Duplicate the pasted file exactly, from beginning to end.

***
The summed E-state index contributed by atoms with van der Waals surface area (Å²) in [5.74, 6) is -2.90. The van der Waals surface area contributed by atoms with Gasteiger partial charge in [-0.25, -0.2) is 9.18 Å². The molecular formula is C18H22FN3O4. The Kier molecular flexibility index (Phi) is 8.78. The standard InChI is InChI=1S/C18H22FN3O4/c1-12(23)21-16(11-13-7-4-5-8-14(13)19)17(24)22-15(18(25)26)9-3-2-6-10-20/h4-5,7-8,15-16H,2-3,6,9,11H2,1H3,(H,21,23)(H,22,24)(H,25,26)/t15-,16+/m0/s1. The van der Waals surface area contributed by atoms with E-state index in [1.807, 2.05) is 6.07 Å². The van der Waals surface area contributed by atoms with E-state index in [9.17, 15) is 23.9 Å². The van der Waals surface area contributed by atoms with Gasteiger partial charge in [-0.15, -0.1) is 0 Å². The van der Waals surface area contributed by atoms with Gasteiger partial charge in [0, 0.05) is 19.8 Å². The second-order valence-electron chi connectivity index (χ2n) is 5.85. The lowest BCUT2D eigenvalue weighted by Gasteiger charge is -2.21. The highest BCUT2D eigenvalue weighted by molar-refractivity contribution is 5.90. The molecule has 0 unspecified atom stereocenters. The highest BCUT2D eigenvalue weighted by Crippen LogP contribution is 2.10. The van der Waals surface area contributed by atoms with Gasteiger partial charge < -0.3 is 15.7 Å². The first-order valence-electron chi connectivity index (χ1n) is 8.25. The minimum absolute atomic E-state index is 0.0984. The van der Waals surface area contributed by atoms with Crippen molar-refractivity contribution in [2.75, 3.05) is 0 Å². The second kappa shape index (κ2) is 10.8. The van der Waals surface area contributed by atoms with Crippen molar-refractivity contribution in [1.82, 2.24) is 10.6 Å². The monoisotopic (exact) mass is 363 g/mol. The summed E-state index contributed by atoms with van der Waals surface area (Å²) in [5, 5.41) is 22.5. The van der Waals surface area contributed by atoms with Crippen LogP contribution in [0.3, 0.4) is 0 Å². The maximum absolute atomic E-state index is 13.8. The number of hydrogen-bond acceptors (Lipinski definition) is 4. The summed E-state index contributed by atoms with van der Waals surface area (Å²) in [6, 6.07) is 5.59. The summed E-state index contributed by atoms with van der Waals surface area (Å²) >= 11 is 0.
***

The summed E-state index contributed by atoms with van der Waals surface area (Å²) in [5.74, 6) is -2.90. The van der Waals surface area contributed by atoms with Gasteiger partial charge in [-0.25, -0.2) is 9.18 Å². The molecular formula is C18H22FN3O4. The Kier molecular flexibility index (Phi) is 8.78. The standard InChI is InChI=1S/C18H22FN3O4/c1-12(23)21-16(11-13-7-4-5-8-14(13)19)17(24)22-15(18(25)26)9-3-2-6-10-20/h4-5,7-8,15-16H,2-3,6,9,11H2,1H3,(H,21,23)(H,22,24)(H,25,26)/t15-,16+/m0/s1. The van der Waals surface area contributed by atoms with E-state index in [1.807, 2.05) is 6.07 Å². The van der Waals surface area contributed by atoms with E-state index in [9.17, 15) is 23.9 Å². The van der Waals surface area contributed by atoms with Gasteiger partial charge in [-0.15, -0.1) is 0 Å². The van der Waals surface area contributed by atoms with Gasteiger partial charge in [0, 0.05) is 19.8 Å². The second-order valence-electron chi connectivity index (χ2n) is 5.85. The lowest BCUT2D eigenvalue weighted by Gasteiger charge is -2.21. The highest BCUT2D eigenvalue weighted by molar-refractivity contribution is 5.90. The molecule has 0 unspecified atom stereocenters. The highest BCUT2D eigenvalue weighted by Crippen LogP contribution is 2.10. The van der Waals surface area contributed by atoms with Gasteiger partial charge < -0.3 is 15.7 Å². The first-order valence-electron chi connectivity index (χ1n) is 8.25. The minimum absolute atomic E-state index is 0.0984. The van der Waals surface area contributed by atoms with Crippen molar-refractivity contribution in [2.75, 3.05) is 0 Å². The second kappa shape index (κ2) is 10.8. The van der Waals surface area contributed by atoms with Crippen molar-refractivity contribution in [1.82, 2.24) is 10.6 Å². The monoisotopic (exact) mass is 363 g/mol. The summed E-state index contributed by atoms with van der Waals surface area (Å²) in [5, 5.41) is 22.5. The van der Waals surface area contributed by atoms with Crippen LogP contribution in [0.3, 0.4) is 0 Å². The maximum absolute atomic E-state index is 13.8. The number of hydrogen-bond acceptors (Lipinski definition) is 4. The summed E-state index contributed by atoms with van der Waals surface area (Å²) in [6, 6.07) is 5.59. The summed E-state index contributed by atoms with van der Waals surface area (Å²) >= 11 is 0.